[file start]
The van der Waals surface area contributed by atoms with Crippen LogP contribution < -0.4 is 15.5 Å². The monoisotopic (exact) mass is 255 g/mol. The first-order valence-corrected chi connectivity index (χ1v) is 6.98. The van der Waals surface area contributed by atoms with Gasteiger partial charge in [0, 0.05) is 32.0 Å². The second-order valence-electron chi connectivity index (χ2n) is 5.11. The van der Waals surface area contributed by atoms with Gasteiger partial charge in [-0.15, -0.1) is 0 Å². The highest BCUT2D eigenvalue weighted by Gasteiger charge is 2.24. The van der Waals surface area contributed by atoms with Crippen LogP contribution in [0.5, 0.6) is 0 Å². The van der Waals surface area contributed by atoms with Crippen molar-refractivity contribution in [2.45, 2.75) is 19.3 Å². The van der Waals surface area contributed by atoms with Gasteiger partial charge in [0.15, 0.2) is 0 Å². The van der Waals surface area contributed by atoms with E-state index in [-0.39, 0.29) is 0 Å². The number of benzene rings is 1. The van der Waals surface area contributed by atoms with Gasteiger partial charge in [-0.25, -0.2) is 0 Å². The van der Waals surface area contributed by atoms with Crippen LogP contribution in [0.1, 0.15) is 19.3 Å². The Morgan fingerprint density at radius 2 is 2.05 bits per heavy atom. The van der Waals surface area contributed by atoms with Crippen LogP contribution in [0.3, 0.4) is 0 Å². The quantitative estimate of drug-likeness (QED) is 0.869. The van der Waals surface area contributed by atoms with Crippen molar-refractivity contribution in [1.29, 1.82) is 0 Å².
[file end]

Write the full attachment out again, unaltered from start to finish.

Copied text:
The van der Waals surface area contributed by atoms with Crippen LogP contribution < -0.4 is 15.5 Å². The monoisotopic (exact) mass is 255 g/mol. The first-order valence-corrected chi connectivity index (χ1v) is 6.98. The van der Waals surface area contributed by atoms with Gasteiger partial charge in [0, 0.05) is 32.0 Å². The second-order valence-electron chi connectivity index (χ2n) is 5.11. The van der Waals surface area contributed by atoms with Gasteiger partial charge in [-0.15, -0.1) is 0 Å². The highest BCUT2D eigenvalue weighted by Gasteiger charge is 2.24. The van der Waals surface area contributed by atoms with Crippen LogP contribution in [0.5, 0.6) is 0 Å². The van der Waals surface area contributed by atoms with Crippen molar-refractivity contribution in [2.45, 2.75) is 19.3 Å². The van der Waals surface area contributed by atoms with Gasteiger partial charge in [0.15, 0.2) is 0 Å². The van der Waals surface area contributed by atoms with E-state index in [-0.39, 0.29) is 0 Å². The number of benzene rings is 1. The van der Waals surface area contributed by atoms with Gasteiger partial charge in [-0.25, -0.2) is 0 Å². The van der Waals surface area contributed by atoms with Crippen LogP contribution in [0.1, 0.15) is 19.3 Å². The Morgan fingerprint density at radius 2 is 2.05 bits per heavy atom. The van der Waals surface area contributed by atoms with Crippen LogP contribution in [0.3, 0.4) is 0 Å². The quantitative estimate of drug-likeness (QED) is 0.869. The van der Waals surface area contributed by atoms with Crippen molar-refractivity contribution in [1.29, 1.82) is 0 Å².